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Brazilian Pavilion - Expo 2020 Dubai

Ben-Avid, JPG.ARQ, MMBB Arquitetos

Dubai, United Arab Emirates

October 2021


José Paulo Gouvêa, Marta Moreira, Martin Benavidez, Milton Braga


Rui Furtado, Miguel Maratá, Muwafak Al Juboory, Guilherme Wisnik, Alexandre Benoit


Agência Brasileira de Promoção de Exportações e Investimentos (APEX - Brasil)


Joana de Alcântara e França


The structure makes it clear that the ground floor is the primary area for visitors, and that access becomes more restricted the further people move away from it. Added to this is its structural clarity, making it quick to assemble and disassemble; indeed, it does not require the kind of large-scale transportation that the exhibition might suggest. As is often the case with Brazilian architecture, its structural logic arises as an inseparable part of its architectural logic and the logic of its use, in this case museographic. The pavilion makes use of materials from around the world but with the same concept that has always characterized our architectural style: contemporary hollow. Allied to the small amount of construction involved, this coherence entails considerable gains from the point of view of economy and sustainability.
Finally, water being the central element of the proposal, with its associations with our long and profound relationship with our rivers, it becomes, here, a construction material: the support for the exhibition.


As in times of flood, when a river overflows its banks, inundating what was once land, the project floods, with a thin layer of water, the whole land of Brazil in Dubai. A uniform, dark topography derives its poetic motif from the Rio Negro in the Amazon basin. On this canvas are depicted meanders, beaches and backwaters, creating a grand plaza of water. It is shielded by a tensile structure 48 meters wide and 20 meters tall; four panels making up a roof, an impluvium, secured by cables anchored to the water mirror. During the day, this structure shades and protects the waters; at dusk it makes of the pavilion a luminous, floating cube. Immersed in projections, sounds, vapors and subtle aromas, this space forms the essence of the proposed museographic experience, whose theme is the fluvial waters of Brazil.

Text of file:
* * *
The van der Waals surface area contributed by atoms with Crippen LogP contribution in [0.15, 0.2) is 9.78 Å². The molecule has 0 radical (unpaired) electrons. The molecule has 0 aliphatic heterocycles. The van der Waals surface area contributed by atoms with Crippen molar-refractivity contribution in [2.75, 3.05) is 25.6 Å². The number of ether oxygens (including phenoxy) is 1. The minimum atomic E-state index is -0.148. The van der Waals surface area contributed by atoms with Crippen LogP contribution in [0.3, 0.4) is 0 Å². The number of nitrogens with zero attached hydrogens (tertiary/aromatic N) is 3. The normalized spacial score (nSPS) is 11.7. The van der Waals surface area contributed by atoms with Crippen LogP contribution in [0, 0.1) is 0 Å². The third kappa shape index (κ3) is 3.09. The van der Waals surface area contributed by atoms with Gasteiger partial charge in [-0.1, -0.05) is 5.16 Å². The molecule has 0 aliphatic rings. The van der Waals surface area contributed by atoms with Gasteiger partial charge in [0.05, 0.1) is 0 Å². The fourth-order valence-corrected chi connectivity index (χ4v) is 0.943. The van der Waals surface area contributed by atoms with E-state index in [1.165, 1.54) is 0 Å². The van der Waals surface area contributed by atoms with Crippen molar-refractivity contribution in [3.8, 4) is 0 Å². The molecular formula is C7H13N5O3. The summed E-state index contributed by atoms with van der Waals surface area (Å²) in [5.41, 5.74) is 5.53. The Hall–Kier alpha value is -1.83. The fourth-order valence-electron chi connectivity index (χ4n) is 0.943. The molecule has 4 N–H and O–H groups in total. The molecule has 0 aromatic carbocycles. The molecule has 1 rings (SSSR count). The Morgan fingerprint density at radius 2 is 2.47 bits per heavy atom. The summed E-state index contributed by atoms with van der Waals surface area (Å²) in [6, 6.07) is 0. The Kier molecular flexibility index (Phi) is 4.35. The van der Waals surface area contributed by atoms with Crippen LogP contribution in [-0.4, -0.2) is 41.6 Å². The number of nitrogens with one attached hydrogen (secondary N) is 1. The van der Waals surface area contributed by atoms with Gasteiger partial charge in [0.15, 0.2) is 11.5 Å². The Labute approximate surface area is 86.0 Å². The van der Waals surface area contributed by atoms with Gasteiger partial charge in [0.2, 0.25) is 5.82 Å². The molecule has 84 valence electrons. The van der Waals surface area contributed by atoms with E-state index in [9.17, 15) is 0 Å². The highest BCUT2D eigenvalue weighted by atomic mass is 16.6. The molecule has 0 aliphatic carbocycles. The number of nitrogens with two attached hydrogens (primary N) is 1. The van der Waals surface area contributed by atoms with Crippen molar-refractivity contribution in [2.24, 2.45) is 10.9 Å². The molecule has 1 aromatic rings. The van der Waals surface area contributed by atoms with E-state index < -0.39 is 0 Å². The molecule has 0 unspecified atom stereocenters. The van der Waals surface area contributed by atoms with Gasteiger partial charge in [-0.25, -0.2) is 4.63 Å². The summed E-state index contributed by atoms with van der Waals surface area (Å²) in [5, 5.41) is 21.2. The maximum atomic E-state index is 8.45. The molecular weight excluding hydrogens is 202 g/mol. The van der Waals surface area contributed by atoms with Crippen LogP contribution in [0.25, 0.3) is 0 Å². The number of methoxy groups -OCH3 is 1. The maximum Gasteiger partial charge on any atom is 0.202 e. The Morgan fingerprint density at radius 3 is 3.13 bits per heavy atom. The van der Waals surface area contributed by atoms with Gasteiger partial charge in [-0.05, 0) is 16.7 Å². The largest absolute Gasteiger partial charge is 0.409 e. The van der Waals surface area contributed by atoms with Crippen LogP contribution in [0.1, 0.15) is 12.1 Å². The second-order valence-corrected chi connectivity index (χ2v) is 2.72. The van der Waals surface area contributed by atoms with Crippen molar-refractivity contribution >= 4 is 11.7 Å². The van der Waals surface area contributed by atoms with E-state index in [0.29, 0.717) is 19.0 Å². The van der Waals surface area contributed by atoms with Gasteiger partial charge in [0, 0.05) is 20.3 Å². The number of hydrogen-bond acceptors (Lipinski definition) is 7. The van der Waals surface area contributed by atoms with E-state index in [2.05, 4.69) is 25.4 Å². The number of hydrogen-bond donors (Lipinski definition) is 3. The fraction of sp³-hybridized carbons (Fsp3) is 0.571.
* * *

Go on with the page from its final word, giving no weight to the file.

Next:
Visitors wishing to enter the water are welcome. Access to the pavilion and walks around it can be made in its dry areas, where facilities complementary to the exposition are also located, such as a café, restaurant and shop. These are contained in a separate, suspended volume that spans over the water plaza, in the manner of the houses on stilts, or palafitas, found in northern Brazil. On the air-conditioned first floor, is a multi-purpose space for lectures, debates, movies and small-scale shows. From there, visitors have a privileged view of the water plaza below. This floor and the next also have spaces for private meetings with Brazilian government officials and for technical use. On top of the roof, out of sight, are the necessary building machinery.


Avoiding images that diminish the complex diversity of our natural resources or conceal an urgent critical consciousness about the future of the planet, we present the pavilion as a grand water plaza over which hangs a great solar cloud, embracing its visitors and encouraging them to participate actively in a Brazilian environmental experience.
Bringing to the world condensed at Expo 2020 a little bit of the Brazilian way of life, particularly the richness of the informality of people's relationships with people and people's relationships with things, the pavilion has proved to be an attractive representation of Brazil and is, for this reason, one of the most visited pavilions in the entire exhibition.

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